New Job, New Commute: Budgeting for a New Workday Drive

A new gig often comes with a new commute. Whether your office is in another part of town or you’re finally returning to an office after years of working from home — this daily back-and-forth can come as a surprise to your wallet. 

Between wear and tear, emergencies, and fuel, driving can be challenging but not impossible to handle. This guide is here to help you budget for these expenses, so you can get to work without breaking the bank.

What About Unexpected Issues?

Being on the road longer increases wear and tear on your vehicle as well as your risk of being involved in an accident. While auto insurance is there to help with the fallout of a collision, it’s not perfect. It can take a while to get a payout, you may be responsible for a large deductible, or you may not want to file a claim that impacts your premiums. 

Then there are those wear and tear issues that cause unexpected repairs. You can’t rely on insurance for those expenses. 

The AAA recommends every driver set aside $50 every month to help cover these repairs. Every month you manage to hit this savings goal is another month that your emergency fund grows. In a year, that equals to $600 to spend on maintenance.

But what if your emergency arrives before you manage to save this much? At the start of a new job, you might be starting these savings from scratch and need a loan to fix your car.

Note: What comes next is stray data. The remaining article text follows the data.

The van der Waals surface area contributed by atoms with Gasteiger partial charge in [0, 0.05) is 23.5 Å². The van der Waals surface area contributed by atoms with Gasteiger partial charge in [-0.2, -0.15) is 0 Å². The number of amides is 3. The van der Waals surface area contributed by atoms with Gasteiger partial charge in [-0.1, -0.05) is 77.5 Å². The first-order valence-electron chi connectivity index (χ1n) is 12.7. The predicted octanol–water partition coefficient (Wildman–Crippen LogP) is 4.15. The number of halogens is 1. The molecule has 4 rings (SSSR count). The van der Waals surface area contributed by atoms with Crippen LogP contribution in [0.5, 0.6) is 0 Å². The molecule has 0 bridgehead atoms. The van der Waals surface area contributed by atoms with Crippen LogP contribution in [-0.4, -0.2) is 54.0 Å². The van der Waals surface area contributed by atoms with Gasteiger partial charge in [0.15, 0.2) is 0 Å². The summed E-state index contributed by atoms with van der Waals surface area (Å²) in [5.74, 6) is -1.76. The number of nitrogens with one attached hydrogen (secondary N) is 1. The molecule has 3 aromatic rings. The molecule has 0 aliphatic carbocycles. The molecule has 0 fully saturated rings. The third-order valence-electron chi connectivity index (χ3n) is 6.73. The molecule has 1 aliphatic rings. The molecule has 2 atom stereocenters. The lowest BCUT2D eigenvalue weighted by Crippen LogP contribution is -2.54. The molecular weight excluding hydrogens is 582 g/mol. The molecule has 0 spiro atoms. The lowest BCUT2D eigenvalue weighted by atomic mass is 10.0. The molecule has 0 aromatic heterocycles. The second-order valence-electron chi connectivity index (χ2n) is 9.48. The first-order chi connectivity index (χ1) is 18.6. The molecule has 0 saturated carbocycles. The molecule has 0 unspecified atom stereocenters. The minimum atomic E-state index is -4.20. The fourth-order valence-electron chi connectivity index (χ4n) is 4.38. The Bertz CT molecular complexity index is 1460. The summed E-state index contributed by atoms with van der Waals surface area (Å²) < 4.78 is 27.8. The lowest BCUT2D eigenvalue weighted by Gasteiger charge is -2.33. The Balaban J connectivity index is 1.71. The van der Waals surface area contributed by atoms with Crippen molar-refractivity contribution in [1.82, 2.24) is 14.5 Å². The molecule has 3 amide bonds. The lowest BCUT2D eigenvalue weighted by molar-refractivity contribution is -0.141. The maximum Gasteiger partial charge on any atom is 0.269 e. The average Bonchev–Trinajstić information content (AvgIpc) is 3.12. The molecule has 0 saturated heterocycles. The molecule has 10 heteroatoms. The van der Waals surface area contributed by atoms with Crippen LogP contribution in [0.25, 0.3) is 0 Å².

When searching around for rates, check out MoneyKey to learn more about your options. A financial platform such as MoneyKey makes it easy to switch from research to application if you decide you prefer these rates. A quick virtual application form is available online 24/7, so you don’t have to wait to speak with someone to learn if you qualify.

A loan can bridge the gap between your savings and unexpected expense. While it may come with interest and finance charges, these additional expenses may be worth their cost if — without your repair — you can’t get to your new job on time. 

Cost-Cutting Ideas to Help You Afford Your New Commute 

Assuming you don’t run into any unexpected issues in the near future, you can focus all your attention on what you can do to reduce what your commute costs. 

1. Spend Less on Gas

Fuel is the literal gas guzzler of your budget. If an electric car isn’t in your near future, gas will be a constant item in your budget. So, focus on the small steps you can take to reduce your gas costs. Download an app like Dash, GasBuddy, or Waze to locate the cheapest stations in your area. 

2. Drive Mindfully

How you drive can also impact your fuel consumption. According to the Department of Energy, these tips can help you improve your fuel economy:

  • Obey the speed limit.
  • Accelerate and brake gradually.
  • Combine chores on your way home to avoid unnecessary stopping and starting.
  • Empty your trunk and roof rack. 

3. Adjust Your Auto Insurance 

Are you paying more for insurance this year? You wouldn’t be alone; insurance rates went up across the board since the pandemic. That doesn’t mean you’re stuck paying these prices. Talk to your insurer to see if they can do anything to lower your bills, citing your clean record and customer history. Make sure you compare other insurance companies and their policies so that you can leverage price-matching offers. 

Don’t let the cost of a new commute sour your experience on the job. Follow these tips to get your expenses under control.